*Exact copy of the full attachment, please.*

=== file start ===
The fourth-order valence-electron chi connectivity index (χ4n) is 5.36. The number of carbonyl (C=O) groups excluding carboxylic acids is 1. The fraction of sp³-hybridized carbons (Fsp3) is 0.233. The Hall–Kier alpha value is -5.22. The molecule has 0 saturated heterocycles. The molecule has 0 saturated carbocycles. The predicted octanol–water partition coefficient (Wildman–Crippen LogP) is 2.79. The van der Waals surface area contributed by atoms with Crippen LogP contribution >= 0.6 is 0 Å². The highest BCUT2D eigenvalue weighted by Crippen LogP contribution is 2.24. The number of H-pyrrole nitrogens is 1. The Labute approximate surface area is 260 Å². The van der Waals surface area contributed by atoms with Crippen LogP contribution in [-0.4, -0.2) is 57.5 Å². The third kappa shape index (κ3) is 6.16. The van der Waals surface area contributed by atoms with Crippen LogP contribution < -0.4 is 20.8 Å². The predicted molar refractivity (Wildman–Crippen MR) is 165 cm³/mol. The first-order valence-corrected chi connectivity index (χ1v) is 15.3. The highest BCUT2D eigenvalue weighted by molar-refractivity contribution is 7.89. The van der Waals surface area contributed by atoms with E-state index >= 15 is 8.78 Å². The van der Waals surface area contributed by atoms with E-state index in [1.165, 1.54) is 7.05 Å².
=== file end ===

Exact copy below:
The fourth-order valence-electron chi connectivity index (χ4n) is 5.36. The number of carbonyl (C=O) groups excluding carboxylic acids is 1. The fraction of sp³-hybridized carbons (Fsp3) is 0.233. The Hall–Kier alpha value is -5.22. The molecule has 0 saturated heterocycles. The molecule has 0 saturated carbocycles. The predicted octanol–water partition coefficient (Wildman–Crippen LogP) is 2.79. The van der Waals surface area contributed by atoms with Crippen LogP contribution >= 0.6 is 0 Å². The highest BCUT2D eigenvalue weighted by Crippen LogP contribution is 2.24. The number of H-pyrrole nitrogens is 1. The Labute approximate surface area is 260 Å². The van der Waals surface area contributed by atoms with Crippen LogP contribution in [-0.4, -0.2) is 57.5 Å². The third kappa shape index (κ3) is 6.16. The van der Waals surface area contributed by atoms with Crippen LogP contribution < -0.4 is 20.8 Å². The predicted molar refractivity (Wildman–Crippen MR) is 165 cm³/mol. The first-order valence-corrected chi connectivity index (χ1v) is 15.3. The highest BCUT2D eigenvalue weighted by molar-refractivity contribution is 7.89. The van der Waals surface area contributed by atoms with E-state index >= 15 is 8.78 Å². The van der Waals surface area contributed by atoms with E-state index in [1.165, 1.54) is 7.05 Å².